Lotteries have been described as a stupidity tax levied on an innumerate population. Mr Rudd’s proposed Resources Super Profits Tax (RSPT) is also a stupidity tax. It will punitively tax mining corporations foolish enough to operate in Australia under a rapacious, ignorant and unpredictable regime.
Miners represent around 30% of the companies on the ASX and 20% by market cap. Mining accounts for 5.6% of our GDP and 35% of our exports. Mining is an industrial sector in which Australia truly excels but Mr Rudd’s new tax will turn mining profitability itself into a lottery.
Previously I have been sufficiently non-partisan to at least acknowledge intelligence on the Labor side. I am now happy to set down that heavy load and move on. This new super tax on mining is the singularly most insane and quite frankly stupid political proposal I have heard in my life. Even the mine workers don’t want it. You would think that would get Mr Rudd’s attention. Lamentably it does not.
Lindsay Tanner attempted to defend it on Q&A arguing that the resources in the ground belong to the Australian people and can only be sold once.
I have a news flash for Lindsay Tanner and the other geniuses in the ALP. The metals and minerals in the ground are owned by the mining companies. They buy the leases on the tenements for exploration, purchase the properties and then pay State Governments a royalty to recompense the Australian people appropriately. Remember that the Australian people do nothing for this royalty reward, and are already rewarded with job creation, foreign investment and export capital flowing into our economy, and the huge amount of corporate tax the companies already pay. The companies have done the exploration, the building and running of the mines and the marketing and selling of the product. All of these are very high risk business activities. Exploration is a massive risk for investment capital. Mines are extremely difficult beasts to run and the commodity markets are very tough indeed.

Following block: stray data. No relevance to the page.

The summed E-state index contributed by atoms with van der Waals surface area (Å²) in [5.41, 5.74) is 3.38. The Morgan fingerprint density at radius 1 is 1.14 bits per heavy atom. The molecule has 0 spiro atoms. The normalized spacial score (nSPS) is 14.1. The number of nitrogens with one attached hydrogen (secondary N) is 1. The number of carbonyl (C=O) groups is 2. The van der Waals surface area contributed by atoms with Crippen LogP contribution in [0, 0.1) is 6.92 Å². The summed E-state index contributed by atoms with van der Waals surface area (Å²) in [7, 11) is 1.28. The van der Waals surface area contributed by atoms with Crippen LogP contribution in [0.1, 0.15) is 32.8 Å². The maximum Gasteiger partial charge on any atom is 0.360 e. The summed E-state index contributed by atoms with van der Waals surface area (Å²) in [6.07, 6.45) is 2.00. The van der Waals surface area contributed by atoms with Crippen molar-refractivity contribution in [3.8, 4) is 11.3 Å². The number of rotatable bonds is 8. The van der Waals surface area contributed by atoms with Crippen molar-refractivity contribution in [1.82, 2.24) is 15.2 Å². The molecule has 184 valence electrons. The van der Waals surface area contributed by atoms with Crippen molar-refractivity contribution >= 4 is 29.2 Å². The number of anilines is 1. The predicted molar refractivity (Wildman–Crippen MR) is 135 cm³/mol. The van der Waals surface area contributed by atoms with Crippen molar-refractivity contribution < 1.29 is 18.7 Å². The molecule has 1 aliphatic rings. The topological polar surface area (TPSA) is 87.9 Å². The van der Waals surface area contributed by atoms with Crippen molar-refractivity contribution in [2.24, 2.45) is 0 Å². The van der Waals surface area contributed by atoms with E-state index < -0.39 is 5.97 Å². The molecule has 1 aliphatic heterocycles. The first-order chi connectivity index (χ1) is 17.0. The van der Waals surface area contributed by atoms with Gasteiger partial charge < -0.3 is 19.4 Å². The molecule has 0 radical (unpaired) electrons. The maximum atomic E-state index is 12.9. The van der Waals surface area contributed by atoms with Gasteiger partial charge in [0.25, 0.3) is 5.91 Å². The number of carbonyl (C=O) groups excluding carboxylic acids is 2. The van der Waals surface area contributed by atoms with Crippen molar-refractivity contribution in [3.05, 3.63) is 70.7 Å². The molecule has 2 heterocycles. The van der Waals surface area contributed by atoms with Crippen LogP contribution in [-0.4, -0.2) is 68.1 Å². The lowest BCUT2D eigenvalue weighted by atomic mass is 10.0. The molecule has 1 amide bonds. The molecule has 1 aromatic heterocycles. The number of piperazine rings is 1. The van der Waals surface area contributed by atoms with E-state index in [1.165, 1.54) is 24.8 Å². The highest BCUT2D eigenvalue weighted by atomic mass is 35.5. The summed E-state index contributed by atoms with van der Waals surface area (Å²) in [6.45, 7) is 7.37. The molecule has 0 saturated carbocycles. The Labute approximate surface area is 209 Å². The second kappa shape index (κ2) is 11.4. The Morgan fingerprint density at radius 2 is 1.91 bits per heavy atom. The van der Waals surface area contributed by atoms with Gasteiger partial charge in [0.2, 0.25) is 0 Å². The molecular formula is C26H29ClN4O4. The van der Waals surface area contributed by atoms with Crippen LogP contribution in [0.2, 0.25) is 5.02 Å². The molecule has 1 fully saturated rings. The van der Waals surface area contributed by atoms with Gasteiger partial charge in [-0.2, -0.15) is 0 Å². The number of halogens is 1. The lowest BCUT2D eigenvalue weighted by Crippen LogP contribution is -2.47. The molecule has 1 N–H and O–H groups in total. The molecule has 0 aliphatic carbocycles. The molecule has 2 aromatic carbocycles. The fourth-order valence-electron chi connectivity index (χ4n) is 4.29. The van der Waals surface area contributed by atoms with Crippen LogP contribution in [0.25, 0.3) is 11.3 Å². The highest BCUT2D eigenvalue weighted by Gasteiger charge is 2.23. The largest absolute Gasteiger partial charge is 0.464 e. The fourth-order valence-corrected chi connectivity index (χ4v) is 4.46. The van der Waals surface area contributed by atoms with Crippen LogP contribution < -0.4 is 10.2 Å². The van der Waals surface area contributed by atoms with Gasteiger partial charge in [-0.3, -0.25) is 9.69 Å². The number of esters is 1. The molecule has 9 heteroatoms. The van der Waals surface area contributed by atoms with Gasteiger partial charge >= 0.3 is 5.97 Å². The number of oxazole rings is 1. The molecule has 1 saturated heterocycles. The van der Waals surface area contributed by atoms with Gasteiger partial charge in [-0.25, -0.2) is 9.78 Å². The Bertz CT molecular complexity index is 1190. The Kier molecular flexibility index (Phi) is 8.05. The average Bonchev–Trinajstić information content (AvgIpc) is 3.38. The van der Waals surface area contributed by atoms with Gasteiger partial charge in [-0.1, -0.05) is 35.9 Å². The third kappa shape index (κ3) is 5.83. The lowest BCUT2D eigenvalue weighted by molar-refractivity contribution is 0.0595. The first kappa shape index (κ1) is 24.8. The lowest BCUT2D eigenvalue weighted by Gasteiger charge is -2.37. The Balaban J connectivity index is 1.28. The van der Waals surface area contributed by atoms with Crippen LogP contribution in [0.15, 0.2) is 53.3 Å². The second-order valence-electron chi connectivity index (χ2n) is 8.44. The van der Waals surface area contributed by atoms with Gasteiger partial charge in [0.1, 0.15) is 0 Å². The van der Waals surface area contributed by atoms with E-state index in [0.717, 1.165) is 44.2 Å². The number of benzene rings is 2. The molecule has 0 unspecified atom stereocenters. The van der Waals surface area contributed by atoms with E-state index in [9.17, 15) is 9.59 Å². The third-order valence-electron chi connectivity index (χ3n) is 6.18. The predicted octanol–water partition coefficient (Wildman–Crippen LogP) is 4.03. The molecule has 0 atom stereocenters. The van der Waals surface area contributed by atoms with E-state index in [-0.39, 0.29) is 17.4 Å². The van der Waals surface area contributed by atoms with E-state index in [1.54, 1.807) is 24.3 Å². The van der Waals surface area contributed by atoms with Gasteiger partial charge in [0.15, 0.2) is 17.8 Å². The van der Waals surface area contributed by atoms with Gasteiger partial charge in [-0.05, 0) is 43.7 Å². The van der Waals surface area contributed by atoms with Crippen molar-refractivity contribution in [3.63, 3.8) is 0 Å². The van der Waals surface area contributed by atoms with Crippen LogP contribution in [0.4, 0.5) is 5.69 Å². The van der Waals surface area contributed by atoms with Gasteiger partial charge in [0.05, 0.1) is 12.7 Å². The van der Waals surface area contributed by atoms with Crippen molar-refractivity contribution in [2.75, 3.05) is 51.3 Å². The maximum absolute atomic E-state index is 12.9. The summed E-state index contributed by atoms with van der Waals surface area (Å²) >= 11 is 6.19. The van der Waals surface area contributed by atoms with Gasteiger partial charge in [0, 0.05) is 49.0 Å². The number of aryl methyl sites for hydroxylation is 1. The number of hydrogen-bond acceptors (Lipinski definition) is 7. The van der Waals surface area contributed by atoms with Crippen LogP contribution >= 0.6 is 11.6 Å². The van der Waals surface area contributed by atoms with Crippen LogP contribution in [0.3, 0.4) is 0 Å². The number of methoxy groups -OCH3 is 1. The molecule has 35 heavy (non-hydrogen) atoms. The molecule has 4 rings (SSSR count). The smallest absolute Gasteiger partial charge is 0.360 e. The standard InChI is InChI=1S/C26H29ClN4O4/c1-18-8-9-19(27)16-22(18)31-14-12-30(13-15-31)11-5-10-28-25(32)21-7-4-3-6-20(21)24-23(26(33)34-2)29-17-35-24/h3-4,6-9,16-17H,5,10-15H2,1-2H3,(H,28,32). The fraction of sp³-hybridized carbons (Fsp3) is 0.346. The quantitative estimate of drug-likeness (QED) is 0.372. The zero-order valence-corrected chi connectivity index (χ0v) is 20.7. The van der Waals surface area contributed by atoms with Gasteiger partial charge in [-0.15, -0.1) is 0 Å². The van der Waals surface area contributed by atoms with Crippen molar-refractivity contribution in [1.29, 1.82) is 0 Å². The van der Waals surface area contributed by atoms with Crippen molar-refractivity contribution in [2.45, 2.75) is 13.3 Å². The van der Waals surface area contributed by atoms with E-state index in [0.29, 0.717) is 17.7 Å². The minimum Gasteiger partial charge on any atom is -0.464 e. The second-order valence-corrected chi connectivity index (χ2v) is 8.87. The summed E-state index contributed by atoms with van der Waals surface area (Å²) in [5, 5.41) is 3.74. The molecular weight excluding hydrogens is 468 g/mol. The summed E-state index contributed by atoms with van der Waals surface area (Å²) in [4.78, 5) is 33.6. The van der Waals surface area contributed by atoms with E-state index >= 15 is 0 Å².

This new 40% tax on profit above the risk-free rate (currently 5.7%) is outrageous. This tax also applies before debt financing is accounted for, making this more a tax on revenue than profit. More than outrageous, this is scandalous. The second half of the proposal entails the taxpayer guaranteeing 40% of any losses made by mining companies. As a taxpayer I object to that and the companies don’t want it either. They are happy to take their own risks, pay corporate tax the same as every other business and keep their hard-earned profit for their shareholders and our super funds.
Lindsay Tanner may think the resources in the Australian dirt can only be sold once, but the mining companies now have to buy them twice.
Mining companies became progressively less profitable between 1980 and 1999 during a long commodity bear market. Commodities have been in a bull cycle for the past ten years and many believe this could last another 10 to 15 years. Now that the planets are aligned for mining companies to make money, the Labor Government is seeking to massively and selectively tax them.
Who will be next? Which industrial sector will be the next to start doing well, and by doing so move into the Labor gun-sights for special taxation?
This Government should be doing all it can to encourage foreign investment in Australia. This new tax will repel investment capital.
This Government should be doing all it can to minimise the corporate tax burden. This new tax maximises the tax burden.
This Government has revealed itself many times as ardently hard left but wrapped in a protective cloak of faux economic conservatism. This new tax rips that cloak away, exposing the pugnacious ignorance and economic vandalism beneath.
Gough Whitlam’s meddling with foreign mining investment in Australia caused an exodus of corporations and capital in the 1970s. Here we have another homage to Mr Whitlam from Mr Rudd.
Heaven help us.
Source Conservative Observations